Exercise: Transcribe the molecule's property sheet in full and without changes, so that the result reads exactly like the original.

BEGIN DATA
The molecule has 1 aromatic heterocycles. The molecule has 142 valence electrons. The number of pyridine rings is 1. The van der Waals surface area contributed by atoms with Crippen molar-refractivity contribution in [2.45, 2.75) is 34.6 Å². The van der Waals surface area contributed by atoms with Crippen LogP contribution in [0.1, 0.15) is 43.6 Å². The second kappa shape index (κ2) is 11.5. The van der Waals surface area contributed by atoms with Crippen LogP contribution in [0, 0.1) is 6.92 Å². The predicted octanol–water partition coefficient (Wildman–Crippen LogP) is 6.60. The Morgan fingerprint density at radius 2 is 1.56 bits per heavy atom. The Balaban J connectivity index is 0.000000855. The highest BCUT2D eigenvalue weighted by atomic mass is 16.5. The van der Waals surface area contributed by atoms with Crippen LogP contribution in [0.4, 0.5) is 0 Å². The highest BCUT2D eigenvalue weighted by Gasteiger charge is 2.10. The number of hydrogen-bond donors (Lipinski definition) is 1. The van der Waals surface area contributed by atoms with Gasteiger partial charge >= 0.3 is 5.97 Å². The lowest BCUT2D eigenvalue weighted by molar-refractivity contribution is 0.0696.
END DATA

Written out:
The molecule has 1 aromatic heterocycles. The molecule has 142 valence electrons. The number of pyridine rings is 1. The van der Waals surface area contributed by atoms with Crippen molar-refractivity contribution in [2.45, 2.75) is 34.6 Å². The van der Waals surface area contributed by atoms with Crippen LogP contribution in [0.1, 0.15) is 43.6 Å². The second kappa shape index (κ2) is 11.5. The van der Waals surface area contributed by atoms with Crippen LogP contribution in [0, 0.1) is 6.92 Å². The predicted octanol–water partition coefficient (Wildman–Crippen LogP) is 6.60. The Morgan fingerprint density at radius 2 is 1.56 bits per heavy atom. The Balaban J connectivity index is 0.000000855. The highest BCUT2D eigenvalue weighted by atomic mass is 16.5. The van der Waals surface area contributed by atoms with Crippen LogP contribution in [0.4, 0.5) is 0 Å². The highest BCUT2D eigenvalue weighted by Gasteiger charge is 2.10. The number of hydrogen-bond donors (Lipinski definition) is 1. The van der Waals surface area contributed by atoms with Gasteiger partial charge >= 0.3 is 5.97 Å². The lowest BCUT2D eigenvalue weighted by molar-refractivity contribution is 0.0696.